I have a friend, and I will call her Kim. Kim grew up with a mom who prepared meals lovingly for her family, but failed to impart the technique to her daughter. Kim, now an adult with children and a high stress, long hours job comes home to ...15 minutes to prepare dinner before she and her family implodes. Ok, I exaggerate the implosion part. Kim and I have discussed this dinner problem at length.
We all face it to one degree or another. How do I plan, shop, and get dinner on the table when I have so many other things to do?
1. Know what you need (and your family needs) to eat. If you have no special dietary needs or concerns, try MyPyramid.gov. You can get an idea of how many calories per day each person in your family needs, how many cups of each color of vegetable are needed each week, the number of servings of whole grains, etc. No, it isn't the perfect tool since it's very basic. Or you can get some ideas from The Modern Family Cookbook Year of Meal Plans. Yes, the menus are retro, but you get an idea of the structure.
2. Think about meals you like to eat. What do you order when you go out to eat? What do you buy carryout or pre-made? What foods do your children enjoy? Make a list.
3. Grab a cookbook or go surfing for "quick and easy recipes" or "15 minute dinners." Don't neglect the major manufacturer's websites. Kraft, Betty Crocker, Morningstar, etc all know that you are crunched for time. Many have meal plans for a week and all have quick and easy recipes.
Your grandma's secret slaw/fudge/potato salad/apple pie recipe started as a recipe on a label. Don't confront her about it. Just know that 2 million other grandmothers have nearly the same secret recipe.
The reason that Brand Name Cookbooks sell so well is that companies spend big bucks creating recipes that turn out well for everyone. If the recipe doesn't work, the company gets a complaint, so those recipes are created for non-cooks. Sure, substitute generic/organic/non-corporate food. I do it all the time. Even if it says Calumet or Wesson oil it doesn't mean another brand won't work.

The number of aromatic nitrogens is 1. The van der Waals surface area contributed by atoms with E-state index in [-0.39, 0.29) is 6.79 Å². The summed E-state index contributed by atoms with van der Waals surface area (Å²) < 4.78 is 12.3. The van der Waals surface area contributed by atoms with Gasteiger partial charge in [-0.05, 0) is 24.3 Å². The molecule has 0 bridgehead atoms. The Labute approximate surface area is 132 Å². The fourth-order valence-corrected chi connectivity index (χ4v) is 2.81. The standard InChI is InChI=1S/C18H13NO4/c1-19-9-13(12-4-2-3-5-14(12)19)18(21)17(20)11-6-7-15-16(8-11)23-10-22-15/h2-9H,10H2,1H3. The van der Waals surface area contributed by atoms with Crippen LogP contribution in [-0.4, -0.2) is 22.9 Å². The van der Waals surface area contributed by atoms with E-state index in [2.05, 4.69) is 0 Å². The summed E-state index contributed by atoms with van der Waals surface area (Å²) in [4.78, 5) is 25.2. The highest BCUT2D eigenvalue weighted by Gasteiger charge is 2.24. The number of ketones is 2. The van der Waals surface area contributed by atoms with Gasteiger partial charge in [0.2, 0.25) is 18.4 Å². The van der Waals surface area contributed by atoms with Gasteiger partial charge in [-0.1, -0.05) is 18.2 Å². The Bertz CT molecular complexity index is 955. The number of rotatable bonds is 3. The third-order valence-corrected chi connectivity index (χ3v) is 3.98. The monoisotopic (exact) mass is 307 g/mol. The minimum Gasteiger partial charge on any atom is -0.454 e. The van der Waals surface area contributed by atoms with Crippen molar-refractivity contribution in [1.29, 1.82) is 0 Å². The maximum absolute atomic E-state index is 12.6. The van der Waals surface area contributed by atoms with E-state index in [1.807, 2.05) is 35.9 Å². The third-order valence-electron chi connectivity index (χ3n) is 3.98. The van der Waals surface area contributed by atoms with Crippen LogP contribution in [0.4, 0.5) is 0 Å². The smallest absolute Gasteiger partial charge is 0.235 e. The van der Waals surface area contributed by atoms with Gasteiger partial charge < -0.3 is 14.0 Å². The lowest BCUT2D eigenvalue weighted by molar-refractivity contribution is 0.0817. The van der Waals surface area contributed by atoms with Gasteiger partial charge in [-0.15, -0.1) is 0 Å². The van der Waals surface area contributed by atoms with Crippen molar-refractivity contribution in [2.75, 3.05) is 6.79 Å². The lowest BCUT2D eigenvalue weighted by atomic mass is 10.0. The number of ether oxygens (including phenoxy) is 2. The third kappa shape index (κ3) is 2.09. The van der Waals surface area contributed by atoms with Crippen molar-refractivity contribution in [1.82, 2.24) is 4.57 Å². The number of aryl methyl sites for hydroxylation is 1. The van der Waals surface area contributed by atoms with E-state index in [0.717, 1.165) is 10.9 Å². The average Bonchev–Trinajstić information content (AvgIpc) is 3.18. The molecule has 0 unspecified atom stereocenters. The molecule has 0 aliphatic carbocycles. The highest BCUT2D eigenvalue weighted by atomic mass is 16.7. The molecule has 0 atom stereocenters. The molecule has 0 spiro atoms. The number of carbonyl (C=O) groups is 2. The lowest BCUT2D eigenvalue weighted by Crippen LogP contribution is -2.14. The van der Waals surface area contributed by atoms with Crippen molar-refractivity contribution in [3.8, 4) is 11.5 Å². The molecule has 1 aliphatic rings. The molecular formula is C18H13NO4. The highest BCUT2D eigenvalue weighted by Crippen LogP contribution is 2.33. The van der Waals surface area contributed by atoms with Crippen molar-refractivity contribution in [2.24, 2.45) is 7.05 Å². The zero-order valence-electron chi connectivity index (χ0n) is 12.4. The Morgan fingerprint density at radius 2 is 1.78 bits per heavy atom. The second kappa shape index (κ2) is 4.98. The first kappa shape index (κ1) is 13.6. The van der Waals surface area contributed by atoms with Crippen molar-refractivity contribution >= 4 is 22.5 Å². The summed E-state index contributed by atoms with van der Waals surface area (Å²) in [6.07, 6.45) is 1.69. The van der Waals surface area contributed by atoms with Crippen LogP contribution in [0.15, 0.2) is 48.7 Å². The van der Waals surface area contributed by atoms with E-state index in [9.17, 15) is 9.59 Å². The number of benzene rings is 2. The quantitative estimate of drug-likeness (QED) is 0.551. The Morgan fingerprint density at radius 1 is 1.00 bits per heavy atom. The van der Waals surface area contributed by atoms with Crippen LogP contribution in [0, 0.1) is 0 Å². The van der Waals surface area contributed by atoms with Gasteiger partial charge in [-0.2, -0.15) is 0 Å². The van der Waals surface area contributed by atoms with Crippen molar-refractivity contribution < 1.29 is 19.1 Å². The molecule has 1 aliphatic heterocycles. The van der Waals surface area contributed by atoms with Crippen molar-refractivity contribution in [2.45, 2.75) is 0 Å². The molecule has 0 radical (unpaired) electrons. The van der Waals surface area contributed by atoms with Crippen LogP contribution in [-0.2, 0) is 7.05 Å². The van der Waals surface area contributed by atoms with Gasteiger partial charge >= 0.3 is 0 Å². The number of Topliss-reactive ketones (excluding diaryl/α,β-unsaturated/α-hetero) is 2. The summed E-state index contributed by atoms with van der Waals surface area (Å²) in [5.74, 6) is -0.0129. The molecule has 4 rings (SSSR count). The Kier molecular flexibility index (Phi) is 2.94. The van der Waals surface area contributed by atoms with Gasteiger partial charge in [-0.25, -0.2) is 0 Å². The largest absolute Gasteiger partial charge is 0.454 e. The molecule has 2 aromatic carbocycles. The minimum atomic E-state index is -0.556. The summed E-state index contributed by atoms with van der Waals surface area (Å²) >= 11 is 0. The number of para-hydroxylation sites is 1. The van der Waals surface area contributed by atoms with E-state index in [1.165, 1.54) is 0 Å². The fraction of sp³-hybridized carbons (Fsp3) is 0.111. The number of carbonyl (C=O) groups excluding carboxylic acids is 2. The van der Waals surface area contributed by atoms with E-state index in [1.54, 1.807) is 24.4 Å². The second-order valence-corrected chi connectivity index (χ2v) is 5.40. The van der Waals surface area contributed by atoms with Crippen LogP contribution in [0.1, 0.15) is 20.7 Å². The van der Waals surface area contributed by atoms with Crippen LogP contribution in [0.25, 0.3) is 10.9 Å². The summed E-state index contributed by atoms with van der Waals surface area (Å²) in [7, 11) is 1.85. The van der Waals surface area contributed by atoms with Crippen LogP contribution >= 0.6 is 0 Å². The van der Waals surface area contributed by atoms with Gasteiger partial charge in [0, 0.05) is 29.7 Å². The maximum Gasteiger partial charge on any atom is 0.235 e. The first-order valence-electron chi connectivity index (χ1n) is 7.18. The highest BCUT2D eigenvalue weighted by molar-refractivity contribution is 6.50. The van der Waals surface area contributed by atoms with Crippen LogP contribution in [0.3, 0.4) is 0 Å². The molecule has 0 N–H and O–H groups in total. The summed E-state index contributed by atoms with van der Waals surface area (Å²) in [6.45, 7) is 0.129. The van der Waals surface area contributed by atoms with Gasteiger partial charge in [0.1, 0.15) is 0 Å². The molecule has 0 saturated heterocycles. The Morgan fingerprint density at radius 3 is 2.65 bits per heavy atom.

4. Read the ads. Find out what is in season and what is on sale. A meal plan making use of a couple of chickens won't do much good if it seems to be "Beef Bonanza Week" at the grocery. Avoid out of season produce. Just do it. I know it limits the options, but unless you really MUST have cherries in February -- you should know that if the farmer's market doesn't have it yet, you don't want to eat it.
5. Make cards. Pick seven entrees, seven sides, seven grains if you tend to be an entree + veggie + grain type of dinner person. Write them on cards. Write the ingredients on the card too. Mix and match. Keep those cards handy for making your shopping list and preparing dinner. Or write the menu for the week on the whiteboard in the kitchen or a piece of paper on the fridge. Sure, swap days and be flexible.
Want more? Here are Five Kid Friendly Secrets to Meal Planning
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